My friend Geoff’s dad owned a restaurant. People would give him tickets. He never went to games because he always worked. And when he didn’t work, he was with his family. Some guy gave him two Yankee tickets and he gave them to Geoff. Geoff ran track at BC but didn’t give a shit about baseball, so he gave me the tickets. They were for July 18, 1999. I had two weeks of annual training at Ft. Dix then, so I gave them to this new guy in AA named Mike who was a Yankee fan.
July 18th was a Sunday. My sergeant let us go in the morning because we had done “such a good fucking job” and told us we had to be at formation at 0630 on Monday. I thought about calling Mike to see if he had found another person to go with, but then I figured that I would be better off just going back to my apartment. Shower. Eat. Rest. Watch the game. Sleep in a real bed.
Cone threw a perfect game.
But wait, there is more.
I took a job at Rutgers in 2009 working in the counseling center and running the recovery houses in New Brunswick and Newark. In late September of 2012, I was heading out to Pittsburgh to catch two or three games against the Reds. One of my students had a mental health crisis that was brought on by not taking her medication for a few days, staying up all night, and skipping classes. She assessed her life on the morning of September 28th and found it lacking. I was called. She was treated and stabilized and I wasn’t able to leave for Pittsburgh until 4 pm and it is a six hour drive. So I listened to the radio as Homer Bailey threw a no-hitter. I made it to the Saturday game, which wasn’t a no hitter.
There is more. I shit you not.
Near the very end of my marriage, my now ex-wife and I traveled to Miami in late September of 2013 to see the Marlins new park. On Saturday, September 28th, (the one year anniversary of my missed Homer Baily no-no), I watched the 60-win Marlins beat the 93-win Tigers 2-1 in a boring game. The best highlight was when I walked behind a Tigers fan with a Cabrera shirt on – he had stapled three Burger King paper crowns together to celebrate Miguel’s impending triple crown. Pretty cool. We had plans to go to the game on Sunday but that morning, my then wife/now ex-wife asked me if we could go paddle boarding instead. I’m not agreeable to such things but I decided to be agreeable because my marriage was ending and, of fucking course, Henderson Alvarez threw a no-hitter that was only decided in the bottom of the ninth on a walk-off wild pitch.
My buddy Ryan and I traveled to Atlanta in late July of 2018 to catch the last two games of the Dodgers-Braves series at Craig’s favorite new baseball stadium. I wore a General Sherman t-shirt and a Dodger hat to the Saturday night game – alas, no fans took the bait. Ryan is 15 years younger than me so he can do all kinds of fancy shit with his phone, like find tickets behind the Dodgers dugout a few minutes before first pitch for pennies on the dollar. Sean Newcomb came out dealing for the Braves and I turned to Ryan and said, “He has no-hit stuff.” Ryan, knowing the director’s cut of the aforementioned no-hitter tragedies, told me to settle down because there were only three outs. After the fourth inning he told me that he would start believing in the fifth. After the sixth inning, Ryan was as excited as I was. The Dodger fans around me criticized me for rooting for a no-hitter against the Dodgers, and I responded by asking them if any of them had been to over 500 games AND missed four no-hitters for stupefying reasons. By the top of the ninth, pretty much everyone in the stadium except for a couple of miserable pricks were urging Newcomb to finish off the Dodgers. One out. Two outs. One strike. My heart was beating super fast. Two strikes. I started physically shaking. I’m a rock; I never shake. And I was shaking.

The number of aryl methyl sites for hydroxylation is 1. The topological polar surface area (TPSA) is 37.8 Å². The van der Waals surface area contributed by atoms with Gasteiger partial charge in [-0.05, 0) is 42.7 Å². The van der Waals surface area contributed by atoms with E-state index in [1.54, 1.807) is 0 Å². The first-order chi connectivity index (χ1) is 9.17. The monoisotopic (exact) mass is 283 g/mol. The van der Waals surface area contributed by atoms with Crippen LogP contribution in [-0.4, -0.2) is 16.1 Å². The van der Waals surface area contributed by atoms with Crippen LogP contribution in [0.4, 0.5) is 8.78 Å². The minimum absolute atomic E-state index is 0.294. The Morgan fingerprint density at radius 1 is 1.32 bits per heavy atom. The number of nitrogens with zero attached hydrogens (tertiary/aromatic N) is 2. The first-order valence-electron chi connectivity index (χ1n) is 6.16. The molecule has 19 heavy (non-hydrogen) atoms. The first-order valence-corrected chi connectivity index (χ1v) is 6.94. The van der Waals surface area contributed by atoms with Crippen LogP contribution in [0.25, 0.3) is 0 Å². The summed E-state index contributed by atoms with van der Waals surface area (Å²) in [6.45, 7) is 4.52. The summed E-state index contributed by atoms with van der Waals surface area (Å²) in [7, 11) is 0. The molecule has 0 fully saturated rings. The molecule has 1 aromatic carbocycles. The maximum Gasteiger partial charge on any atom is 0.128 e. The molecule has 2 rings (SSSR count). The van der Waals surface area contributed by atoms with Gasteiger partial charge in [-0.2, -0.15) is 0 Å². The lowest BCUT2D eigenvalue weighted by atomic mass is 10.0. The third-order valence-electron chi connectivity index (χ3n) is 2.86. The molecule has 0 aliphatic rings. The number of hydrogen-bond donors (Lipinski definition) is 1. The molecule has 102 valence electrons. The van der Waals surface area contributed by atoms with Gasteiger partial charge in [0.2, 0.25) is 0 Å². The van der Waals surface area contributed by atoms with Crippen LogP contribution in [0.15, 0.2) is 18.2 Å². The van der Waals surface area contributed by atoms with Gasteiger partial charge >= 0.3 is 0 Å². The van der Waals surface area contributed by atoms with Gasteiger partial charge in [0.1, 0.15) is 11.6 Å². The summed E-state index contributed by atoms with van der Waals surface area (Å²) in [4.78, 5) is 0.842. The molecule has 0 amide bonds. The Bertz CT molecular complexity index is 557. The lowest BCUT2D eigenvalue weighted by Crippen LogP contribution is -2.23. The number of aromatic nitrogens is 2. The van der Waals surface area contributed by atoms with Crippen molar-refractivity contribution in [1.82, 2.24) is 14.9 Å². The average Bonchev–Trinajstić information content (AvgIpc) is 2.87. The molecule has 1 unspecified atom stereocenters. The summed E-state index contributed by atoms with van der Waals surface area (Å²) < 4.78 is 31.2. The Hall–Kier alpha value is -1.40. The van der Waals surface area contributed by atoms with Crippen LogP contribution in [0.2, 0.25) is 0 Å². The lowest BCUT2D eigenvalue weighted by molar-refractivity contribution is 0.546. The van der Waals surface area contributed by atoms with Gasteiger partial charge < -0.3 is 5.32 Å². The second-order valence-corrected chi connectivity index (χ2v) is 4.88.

And then Chris Taylor hit a sharp single just past third base and I felt like I had been punched in the stomach and kicked in the nuts.
My Journey in One Long, Run-On Paragraph
I was arrested for stealing alcohol from a neighbor’s basement when I was 15. I got arrested again for throwing parties a couple of years later. My grandmother died when I was 19 and I drank and drugged for the next six months, which is the absolute worst way to handle grief. I got sober on December 17th, 1995 and went to rehab. I came home and went to AA and then signed an 8-year contract with the US Army National Guard. I went to Rutgers. Made great friends. Traveled the US collecting baseball stadiums. Majored in history and English. I was going to be a Shakespeare professor and spend the rest of my life talking to young people about love and death and politics and war. But then one of my best friends overdosed in 2002. I started working in a drug treatment center in Secaucus, NJ. My boss and his boss and that guy’s boss were all kinds of fucked up, so I went to grad school so I could (a) not have assholes above me and (b) help people more. I worked and worked and my career eventually took off – not in the sense that I’m a smashing financial success (I do well), but that I’ve really been able to help a lot of people. Anyway, I took a job at Rutgers running a recovery program. I got hired to teach in the school of social work, so now I teach young people about love and death and politics and war. A Marine ended up in my office and he told a story about his four deployments and how he was injured and had PTSD. And how the military doctors gave him Xanax and Oxycotin and he became addicted and then they threw him out of the Marines and he almost died. But he got clean and ended up at Rutgers. And I was so pissed that I rejoined the Army at age 38 to stop shit like that from happening again. And a few years later one of my closest friends completed suicide. And then I was deployed to Poland in 2019 as the lone therapist for 800 US soldiers. And all of that personal and professional experience was used to help treat a bunch of guys who had been through a bunch of shit. And I wrote a play about it. Which I’m about to get to in a minute.